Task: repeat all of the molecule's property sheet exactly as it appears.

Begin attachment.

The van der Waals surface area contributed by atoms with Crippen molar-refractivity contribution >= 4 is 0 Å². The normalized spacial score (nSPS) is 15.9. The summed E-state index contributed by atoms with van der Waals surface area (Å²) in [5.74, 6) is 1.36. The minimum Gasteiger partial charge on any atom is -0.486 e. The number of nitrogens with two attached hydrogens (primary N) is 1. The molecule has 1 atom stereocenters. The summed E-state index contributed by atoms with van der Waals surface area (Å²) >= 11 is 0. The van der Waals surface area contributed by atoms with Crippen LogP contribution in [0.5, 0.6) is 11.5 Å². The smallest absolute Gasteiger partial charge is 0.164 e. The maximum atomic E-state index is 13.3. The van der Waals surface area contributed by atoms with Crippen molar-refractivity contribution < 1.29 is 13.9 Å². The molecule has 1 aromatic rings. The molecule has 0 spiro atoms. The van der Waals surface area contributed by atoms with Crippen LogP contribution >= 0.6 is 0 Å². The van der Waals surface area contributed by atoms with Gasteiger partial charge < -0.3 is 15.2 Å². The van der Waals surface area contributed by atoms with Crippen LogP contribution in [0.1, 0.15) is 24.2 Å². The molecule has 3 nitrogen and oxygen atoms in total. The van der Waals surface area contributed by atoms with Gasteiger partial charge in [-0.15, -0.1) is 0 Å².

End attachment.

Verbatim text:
The van der Waals surface area contributed by atoms with Crippen molar-refractivity contribution >= 4 is 0 Å². The normalized spacial score (nSPS) is 15.9. The summed E-state index contributed by atoms with van der Waals surface area (Å²) in [5.74, 6) is 1.36. The minimum Gasteiger partial charge on any atom is -0.486 e. The number of nitrogens with two attached hydrogens (primary N) is 1. The molecule has 1 atom stereocenters. The summed E-state index contributed by atoms with van der Waals surface area (Å²) >= 11 is 0. The van der Waals surface area contributed by atoms with Crippen LogP contribution in [0.5, 0.6) is 11.5 Å². The smallest absolute Gasteiger partial charge is 0.164 e. The maximum atomic E-state index is 13.3. The van der Waals surface area contributed by atoms with Crippen molar-refractivity contribution < 1.29 is 13.9 Å². The molecule has 1 aromatic rings. The molecule has 0 spiro atoms. The van der Waals surface area contributed by atoms with Crippen LogP contribution >= 0.6 is 0 Å². The van der Waals surface area contributed by atoms with Gasteiger partial charge < -0.3 is 15.2 Å². The van der Waals surface area contributed by atoms with Crippen LogP contribution in [0.1, 0.15) is 24.2 Å². The molecule has 3 nitrogen and oxygen atoms in total. The van der Waals surface area contributed by atoms with Gasteiger partial charge in [-0.15, -0.1) is 0 Å².